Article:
Activision Blizzard COO says company has 'a lot of work to do' on diversity
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Activision Blizzard has warned of a long road ahead to improve diversity following the release of its first-ever representation report for 2021.
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According to the report, approximately 24% of its overall global workforce self-identifies as women, in line with its gaming competitors. However, the company acknowledged that those figures vary widely by business unit, with women accounting for 47% of Activision Blizzard corporate, 17% of Activision Publishing, 22% of Blizzard and 34% of King, which was acquired by the company in 2016. Women represented 29% of ABK hires and 26% of ABK attrition in 2021.
Meanwhile, 36% of Activision Blizzard's U.S. employees identify as a member of an underrepresented ethnic group, lagging behind data available from its competitors. Underrepresented ethnic groups accounted for 51% of Activision Blizzard Corporate, 33% of Activision Publishing, 34% of Blizzard and 60% of King.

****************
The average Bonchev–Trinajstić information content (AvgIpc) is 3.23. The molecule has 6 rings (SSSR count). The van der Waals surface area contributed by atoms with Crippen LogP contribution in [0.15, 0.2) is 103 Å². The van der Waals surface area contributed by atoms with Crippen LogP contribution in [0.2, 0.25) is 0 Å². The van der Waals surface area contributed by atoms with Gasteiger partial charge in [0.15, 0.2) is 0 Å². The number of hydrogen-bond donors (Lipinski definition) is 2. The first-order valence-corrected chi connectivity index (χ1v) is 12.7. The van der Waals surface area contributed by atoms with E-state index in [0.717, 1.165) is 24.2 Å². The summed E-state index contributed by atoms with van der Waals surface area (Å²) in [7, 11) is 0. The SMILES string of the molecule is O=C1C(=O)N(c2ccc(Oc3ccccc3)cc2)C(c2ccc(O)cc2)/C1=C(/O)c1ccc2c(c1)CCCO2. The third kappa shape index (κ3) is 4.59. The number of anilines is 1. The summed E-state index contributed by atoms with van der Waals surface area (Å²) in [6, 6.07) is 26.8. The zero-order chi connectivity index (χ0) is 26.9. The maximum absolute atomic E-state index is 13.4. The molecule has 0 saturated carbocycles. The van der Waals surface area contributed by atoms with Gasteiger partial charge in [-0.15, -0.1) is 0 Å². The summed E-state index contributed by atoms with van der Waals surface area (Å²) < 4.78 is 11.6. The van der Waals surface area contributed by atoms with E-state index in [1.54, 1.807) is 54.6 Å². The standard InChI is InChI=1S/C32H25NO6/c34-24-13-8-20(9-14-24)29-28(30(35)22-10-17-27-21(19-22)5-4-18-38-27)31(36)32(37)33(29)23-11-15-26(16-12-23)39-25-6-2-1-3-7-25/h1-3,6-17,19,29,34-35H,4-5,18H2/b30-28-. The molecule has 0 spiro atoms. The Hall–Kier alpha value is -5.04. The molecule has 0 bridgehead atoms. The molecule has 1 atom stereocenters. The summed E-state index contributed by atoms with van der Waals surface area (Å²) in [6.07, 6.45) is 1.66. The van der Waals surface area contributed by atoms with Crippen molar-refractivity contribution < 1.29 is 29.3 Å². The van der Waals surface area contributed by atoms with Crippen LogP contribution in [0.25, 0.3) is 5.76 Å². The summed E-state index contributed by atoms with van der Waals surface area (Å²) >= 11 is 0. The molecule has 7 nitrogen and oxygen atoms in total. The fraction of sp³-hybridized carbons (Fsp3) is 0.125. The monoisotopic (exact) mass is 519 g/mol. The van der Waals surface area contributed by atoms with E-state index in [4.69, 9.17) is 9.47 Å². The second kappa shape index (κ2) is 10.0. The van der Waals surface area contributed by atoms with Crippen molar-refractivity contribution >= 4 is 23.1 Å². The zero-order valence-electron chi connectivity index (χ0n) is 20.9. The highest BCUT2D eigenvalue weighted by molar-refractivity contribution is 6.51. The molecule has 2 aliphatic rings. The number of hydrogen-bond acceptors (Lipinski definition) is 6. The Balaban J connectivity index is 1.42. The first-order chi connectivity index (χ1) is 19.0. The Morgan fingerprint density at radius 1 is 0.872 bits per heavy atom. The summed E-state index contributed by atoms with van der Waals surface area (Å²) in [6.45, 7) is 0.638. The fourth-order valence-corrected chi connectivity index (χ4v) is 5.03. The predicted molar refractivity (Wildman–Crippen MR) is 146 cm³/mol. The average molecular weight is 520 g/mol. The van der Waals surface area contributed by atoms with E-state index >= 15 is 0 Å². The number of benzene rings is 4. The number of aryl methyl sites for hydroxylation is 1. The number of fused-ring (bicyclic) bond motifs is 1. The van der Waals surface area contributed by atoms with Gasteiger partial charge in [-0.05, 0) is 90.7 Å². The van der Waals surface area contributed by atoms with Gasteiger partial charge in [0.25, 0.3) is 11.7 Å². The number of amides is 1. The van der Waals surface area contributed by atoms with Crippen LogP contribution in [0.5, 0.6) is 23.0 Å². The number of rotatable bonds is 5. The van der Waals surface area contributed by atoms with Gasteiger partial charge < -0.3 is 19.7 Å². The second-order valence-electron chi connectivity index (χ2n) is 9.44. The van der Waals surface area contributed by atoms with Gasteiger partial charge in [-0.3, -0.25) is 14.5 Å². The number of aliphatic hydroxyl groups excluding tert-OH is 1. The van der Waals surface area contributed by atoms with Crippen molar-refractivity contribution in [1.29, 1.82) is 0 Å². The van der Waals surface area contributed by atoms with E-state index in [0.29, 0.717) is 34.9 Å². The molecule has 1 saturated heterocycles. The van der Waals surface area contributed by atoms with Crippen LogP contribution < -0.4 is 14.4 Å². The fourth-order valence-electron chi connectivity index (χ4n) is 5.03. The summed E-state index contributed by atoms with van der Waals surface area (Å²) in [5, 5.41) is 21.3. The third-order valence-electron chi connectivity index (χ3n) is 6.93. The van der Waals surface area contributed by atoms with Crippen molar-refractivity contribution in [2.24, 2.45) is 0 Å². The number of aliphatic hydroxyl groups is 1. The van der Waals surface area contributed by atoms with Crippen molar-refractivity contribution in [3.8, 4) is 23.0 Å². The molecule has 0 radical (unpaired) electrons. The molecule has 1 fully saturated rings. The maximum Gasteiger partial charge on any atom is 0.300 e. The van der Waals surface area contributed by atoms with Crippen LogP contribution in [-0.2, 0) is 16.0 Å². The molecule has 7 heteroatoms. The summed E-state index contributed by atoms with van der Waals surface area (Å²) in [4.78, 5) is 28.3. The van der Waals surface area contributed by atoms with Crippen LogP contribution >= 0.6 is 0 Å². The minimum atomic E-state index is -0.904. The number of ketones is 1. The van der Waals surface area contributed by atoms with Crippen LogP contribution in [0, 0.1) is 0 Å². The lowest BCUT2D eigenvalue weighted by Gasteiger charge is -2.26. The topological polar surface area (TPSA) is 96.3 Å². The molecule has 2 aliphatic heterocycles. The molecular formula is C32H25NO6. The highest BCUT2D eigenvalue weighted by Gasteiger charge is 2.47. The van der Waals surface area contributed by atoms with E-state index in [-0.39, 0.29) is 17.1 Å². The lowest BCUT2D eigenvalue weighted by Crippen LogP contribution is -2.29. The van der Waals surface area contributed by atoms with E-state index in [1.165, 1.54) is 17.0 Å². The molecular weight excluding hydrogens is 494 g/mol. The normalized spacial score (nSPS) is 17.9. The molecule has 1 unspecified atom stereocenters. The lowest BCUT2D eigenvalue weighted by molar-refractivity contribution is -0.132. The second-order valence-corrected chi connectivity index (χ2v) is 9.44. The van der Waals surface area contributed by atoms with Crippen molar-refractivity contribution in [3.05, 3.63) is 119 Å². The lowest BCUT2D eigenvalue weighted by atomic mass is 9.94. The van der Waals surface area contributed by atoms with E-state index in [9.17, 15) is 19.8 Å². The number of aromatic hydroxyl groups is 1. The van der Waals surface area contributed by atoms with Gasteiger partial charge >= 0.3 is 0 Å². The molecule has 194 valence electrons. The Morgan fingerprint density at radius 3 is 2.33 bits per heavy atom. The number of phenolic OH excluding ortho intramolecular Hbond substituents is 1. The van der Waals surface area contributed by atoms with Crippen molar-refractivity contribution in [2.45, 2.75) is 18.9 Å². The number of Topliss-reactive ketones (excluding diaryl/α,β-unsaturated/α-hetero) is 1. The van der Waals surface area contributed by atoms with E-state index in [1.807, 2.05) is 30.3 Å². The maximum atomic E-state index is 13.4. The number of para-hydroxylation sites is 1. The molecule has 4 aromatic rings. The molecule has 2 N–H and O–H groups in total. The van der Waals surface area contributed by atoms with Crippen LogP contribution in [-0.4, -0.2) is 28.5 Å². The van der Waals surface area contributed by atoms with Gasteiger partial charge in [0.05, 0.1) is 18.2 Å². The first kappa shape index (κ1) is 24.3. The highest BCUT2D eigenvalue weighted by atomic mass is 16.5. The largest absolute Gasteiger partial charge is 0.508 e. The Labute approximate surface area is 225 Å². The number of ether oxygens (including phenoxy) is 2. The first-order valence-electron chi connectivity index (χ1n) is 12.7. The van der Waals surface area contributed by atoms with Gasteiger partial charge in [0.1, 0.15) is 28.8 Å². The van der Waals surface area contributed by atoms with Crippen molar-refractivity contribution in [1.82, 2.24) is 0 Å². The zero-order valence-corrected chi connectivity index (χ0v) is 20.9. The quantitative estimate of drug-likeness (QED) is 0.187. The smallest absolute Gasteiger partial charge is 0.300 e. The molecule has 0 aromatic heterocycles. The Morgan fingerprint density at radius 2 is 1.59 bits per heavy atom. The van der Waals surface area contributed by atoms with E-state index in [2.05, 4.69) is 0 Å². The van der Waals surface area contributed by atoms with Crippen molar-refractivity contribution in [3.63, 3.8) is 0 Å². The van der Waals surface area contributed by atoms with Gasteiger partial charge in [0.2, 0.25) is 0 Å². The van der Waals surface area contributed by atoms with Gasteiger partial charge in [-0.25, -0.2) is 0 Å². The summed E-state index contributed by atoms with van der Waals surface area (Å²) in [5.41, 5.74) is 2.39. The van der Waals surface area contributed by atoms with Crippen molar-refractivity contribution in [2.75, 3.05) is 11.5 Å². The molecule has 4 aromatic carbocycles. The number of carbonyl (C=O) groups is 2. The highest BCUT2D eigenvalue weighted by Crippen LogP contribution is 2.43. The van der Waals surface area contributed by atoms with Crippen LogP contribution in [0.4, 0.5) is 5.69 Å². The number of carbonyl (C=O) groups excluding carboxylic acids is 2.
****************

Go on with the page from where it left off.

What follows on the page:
"As you will see by viewing the full data set, we are not sugarcoating the data or cherry-picking only those points where we excel," Activision Blizzard Chief Operating Officer Daniel Alegre said in a letter to employees. "While representation companywide is similar to our peer gaming companies in the United States, this is wholly inadequate in my mind. We will do better. We have a lot of work to do as we build an organization where diversity is as much a core value as innovation."
ACTIVISION BLIZZARD INC.
The data release comes in an effort to increase transparency as the video game publisher works toward creating a more diverse, safe and inclusive workplace following several months of turmoil.
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The company's troubles stem from a discrimination lawsuit from California's Department of Fair Employment and Housing, which accused the company of paying female employees less than their male counterparts, providing them with fewer opportunities to advance, fostering a "frat boy workplace culture" and ignoring complaints by female employees of blatant harassment, discrimination and retaliation.